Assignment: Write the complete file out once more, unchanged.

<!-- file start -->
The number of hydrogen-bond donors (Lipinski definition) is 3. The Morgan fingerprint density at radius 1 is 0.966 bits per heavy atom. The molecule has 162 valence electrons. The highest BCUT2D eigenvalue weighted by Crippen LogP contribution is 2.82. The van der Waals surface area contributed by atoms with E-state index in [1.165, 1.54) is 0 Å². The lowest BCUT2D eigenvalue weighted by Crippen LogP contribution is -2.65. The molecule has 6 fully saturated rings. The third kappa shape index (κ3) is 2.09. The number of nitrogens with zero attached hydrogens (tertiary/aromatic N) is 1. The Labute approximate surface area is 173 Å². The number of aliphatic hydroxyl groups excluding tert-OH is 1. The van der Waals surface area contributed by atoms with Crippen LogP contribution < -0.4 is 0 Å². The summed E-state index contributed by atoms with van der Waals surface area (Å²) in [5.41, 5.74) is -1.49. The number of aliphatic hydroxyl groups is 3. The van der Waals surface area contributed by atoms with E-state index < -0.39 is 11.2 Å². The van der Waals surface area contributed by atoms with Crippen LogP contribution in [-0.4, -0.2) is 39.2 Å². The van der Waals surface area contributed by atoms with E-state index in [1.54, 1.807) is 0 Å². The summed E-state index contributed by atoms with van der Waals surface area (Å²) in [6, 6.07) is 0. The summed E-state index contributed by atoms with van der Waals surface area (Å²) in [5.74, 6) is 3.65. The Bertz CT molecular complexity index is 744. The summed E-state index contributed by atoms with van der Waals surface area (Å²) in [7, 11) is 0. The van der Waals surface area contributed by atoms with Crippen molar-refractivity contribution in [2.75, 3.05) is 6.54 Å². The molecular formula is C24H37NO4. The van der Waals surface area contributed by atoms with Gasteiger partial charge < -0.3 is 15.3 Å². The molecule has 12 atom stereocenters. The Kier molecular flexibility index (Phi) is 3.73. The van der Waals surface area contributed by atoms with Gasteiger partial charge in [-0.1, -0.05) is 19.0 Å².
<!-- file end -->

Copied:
The number of hydrogen-bond donors (Lipinski definition) is 3. The Morgan fingerprint density at radius 1 is 0.966 bits per heavy atom. The molecule has 162 valence electrons. The highest BCUT2D eigenvalue weighted by Crippen LogP contribution is 2.82. The van der Waals surface area contributed by atoms with E-state index in [1.165, 1.54) is 0 Å². The lowest BCUT2D eigenvalue weighted by Crippen LogP contribution is -2.65. The molecule has 6 fully saturated rings. The third kappa shape index (κ3) is 2.09. The number of nitrogens with zero attached hydrogens (tertiary/aromatic N) is 1. The Labute approximate surface area is 173 Å². The number of aliphatic hydroxyl groups excluding tert-OH is 1. The van der Waals surface area contributed by atoms with Crippen LogP contribution < -0.4 is 0 Å². The summed E-state index contributed by atoms with van der Waals surface area (Å²) in [5.41, 5.74) is -1.49. The number of aliphatic hydroxyl groups is 3. The van der Waals surface area contributed by atoms with E-state index < -0.39 is 11.2 Å². The van der Waals surface area contributed by atoms with Crippen LogP contribution in [-0.4, -0.2) is 39.2 Å². The van der Waals surface area contributed by atoms with E-state index in [1.54, 1.807) is 0 Å². The summed E-state index contributed by atoms with van der Waals surface area (Å²) in [6, 6.07) is 0. The summed E-state index contributed by atoms with van der Waals surface area (Å²) in [5.74, 6) is 3.65. The Bertz CT molecular complexity index is 744. The summed E-state index contributed by atoms with van der Waals surface area (Å²) in [7, 11) is 0. The van der Waals surface area contributed by atoms with Crippen molar-refractivity contribution in [2.75, 3.05) is 6.54 Å². The molecular formula is C24H37NO4. The van der Waals surface area contributed by atoms with Gasteiger partial charge < -0.3 is 15.3 Å². The molecule has 12 atom stereocenters. The Kier molecular flexibility index (Phi) is 3.73. The van der Waals surface area contributed by atoms with Gasteiger partial charge in [-0.1, -0.05) is 19.0 Å².